Hamilton during qualifying for the 2011 Malaysian Grand Prix.

At the Canadian Grand Prix, Hamilton collided with Webber at the first corner before rejoining behind his teammate, Button. A few laps later Hamilton attempted to pass Button who pushed Hamilton into the pitwall, forcing him to retire with a broken driveshaft.[138] Hamilton finished fourth in Valencia and Silverstone.[139][140] In Germany, Hamilton took his second victory of the season,[141] before a chaotic race in Hungary in which Hamilton had five pitstops and a drive-through penalty after which he finished fourth.[142] He finished fourth at Monza after a race long battle with Michael Schumacher,[143][144] In the Singapore Grand Prix, Hamilton collided with Massa which left Hamilton needing a new front wing and serving a drive through penalty.[145] Massa accused Hamilton of being "incapable of using his brain," during a post race interview and grabbed Hamilton's shoulder before sarcastically retorting "Good job, bum"; Hamilton told Brazilian to leave him alone.[146] In Japan, Hamilton suffered a puncture before once again tangling with Massa, although Hamilton escaped a reprimand and finished fifth.[147]

Hamilton took his third victory of the season at 2011 Abu Dhabi Grand Prix.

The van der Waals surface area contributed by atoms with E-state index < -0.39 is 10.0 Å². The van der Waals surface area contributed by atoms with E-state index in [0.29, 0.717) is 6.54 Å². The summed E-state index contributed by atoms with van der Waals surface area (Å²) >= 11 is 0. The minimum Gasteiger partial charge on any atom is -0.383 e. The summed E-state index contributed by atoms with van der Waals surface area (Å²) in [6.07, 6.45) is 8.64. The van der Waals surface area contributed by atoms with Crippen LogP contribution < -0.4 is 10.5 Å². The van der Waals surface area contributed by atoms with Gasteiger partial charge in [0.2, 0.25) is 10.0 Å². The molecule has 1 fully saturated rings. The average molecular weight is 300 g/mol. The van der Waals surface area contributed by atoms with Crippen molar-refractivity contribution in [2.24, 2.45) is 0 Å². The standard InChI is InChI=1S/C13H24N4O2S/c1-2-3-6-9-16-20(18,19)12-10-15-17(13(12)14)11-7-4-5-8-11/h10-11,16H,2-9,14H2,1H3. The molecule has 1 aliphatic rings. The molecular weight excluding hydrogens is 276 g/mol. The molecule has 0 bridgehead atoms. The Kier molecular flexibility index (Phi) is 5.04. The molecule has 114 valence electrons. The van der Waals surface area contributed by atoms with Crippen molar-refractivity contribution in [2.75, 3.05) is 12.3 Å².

In Korea, Hamilton took pole position, ending a run of 16 consecutive pole positions for Red Bull.[148] However, he was passed on the first lap by Vettel who went on to win the race as Hamilton finished second.[149] At the inaugural Indian Grand Prix, Hamilton recorded the second-fastest time in qualifying, but was penalised three places on the starting grid, after a yellow-flag infraction in Friday practice.[150][151] Hamilton finished seventh after yet another incident with Massa for which the Brazilian received a penalty as Hamilton had to replace the front wing.[152] In Abu Dhabi, Hamilton qualified second and won the race.[153] After retiring from the Brazilian Grand Prix, Hamilton and Massa ended their feud as the two drivers spoke after the race before sharing a hug. Hamilton also apologised to his team for the "mishaps" throughout the season, and vowed that "2012 will be a good one".[154][155] Hamilton finished fifth overall in the championship, recording three wins, six podium finishes and one pole position. He also finished behind a team-mate in the World Championship for the first time in his career as Button finished runner-up.[156]